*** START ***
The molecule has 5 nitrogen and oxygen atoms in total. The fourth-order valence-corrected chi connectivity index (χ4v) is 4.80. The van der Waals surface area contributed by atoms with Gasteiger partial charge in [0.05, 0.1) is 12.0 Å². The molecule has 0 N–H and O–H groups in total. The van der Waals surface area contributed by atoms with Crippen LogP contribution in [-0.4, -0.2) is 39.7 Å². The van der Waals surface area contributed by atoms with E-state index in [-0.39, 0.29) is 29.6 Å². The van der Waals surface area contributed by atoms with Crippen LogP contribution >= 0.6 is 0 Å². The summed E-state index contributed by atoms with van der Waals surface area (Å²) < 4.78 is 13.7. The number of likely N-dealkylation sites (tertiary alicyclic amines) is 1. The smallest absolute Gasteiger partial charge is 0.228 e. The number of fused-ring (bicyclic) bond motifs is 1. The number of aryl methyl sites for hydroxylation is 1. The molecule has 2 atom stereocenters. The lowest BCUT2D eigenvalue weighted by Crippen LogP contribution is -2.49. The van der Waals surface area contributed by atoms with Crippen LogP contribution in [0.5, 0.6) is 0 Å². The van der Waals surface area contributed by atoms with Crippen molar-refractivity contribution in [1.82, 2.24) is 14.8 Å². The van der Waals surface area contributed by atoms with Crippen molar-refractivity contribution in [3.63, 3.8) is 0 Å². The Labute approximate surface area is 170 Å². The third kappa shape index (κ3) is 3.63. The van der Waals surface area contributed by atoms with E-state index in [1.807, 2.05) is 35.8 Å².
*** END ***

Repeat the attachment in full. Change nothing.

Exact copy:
The molecule has 5 nitrogen and oxygen atoms in total. The fourth-order valence-corrected chi connectivity index (χ4v) is 4.80. The van der Waals surface area contributed by atoms with Gasteiger partial charge in [0.05, 0.1) is 12.0 Å². The molecule has 0 N–H and O–H groups in total. The van der Waals surface area contributed by atoms with Crippen LogP contribution in [-0.4, -0.2) is 39.7 Å². The van der Waals surface area contributed by atoms with E-state index in [-0.39, 0.29) is 29.6 Å². The van der Waals surface area contributed by atoms with Crippen LogP contribution >= 0.6 is 0 Å². The summed E-state index contributed by atoms with van der Waals surface area (Å²) < 4.78 is 13.7. The number of likely N-dealkylation sites (tertiary alicyclic amines) is 1. The smallest absolute Gasteiger partial charge is 0.228 e. The number of fused-ring (bicyclic) bond motifs is 1. The number of aryl methyl sites for hydroxylation is 1. The molecule has 2 atom stereocenters. The lowest BCUT2D eigenvalue weighted by Crippen LogP contribution is -2.49. The van der Waals surface area contributed by atoms with Crippen LogP contribution in [0.5, 0.6) is 0 Å². The van der Waals surface area contributed by atoms with Crippen molar-refractivity contribution in [1.82, 2.24) is 14.8 Å². The van der Waals surface area contributed by atoms with Crippen molar-refractivity contribution in [3.63, 3.8) is 0 Å². The Labute approximate surface area is 170 Å². The third kappa shape index (κ3) is 3.63. The van der Waals surface area contributed by atoms with E-state index in [1.807, 2.05) is 35.8 Å².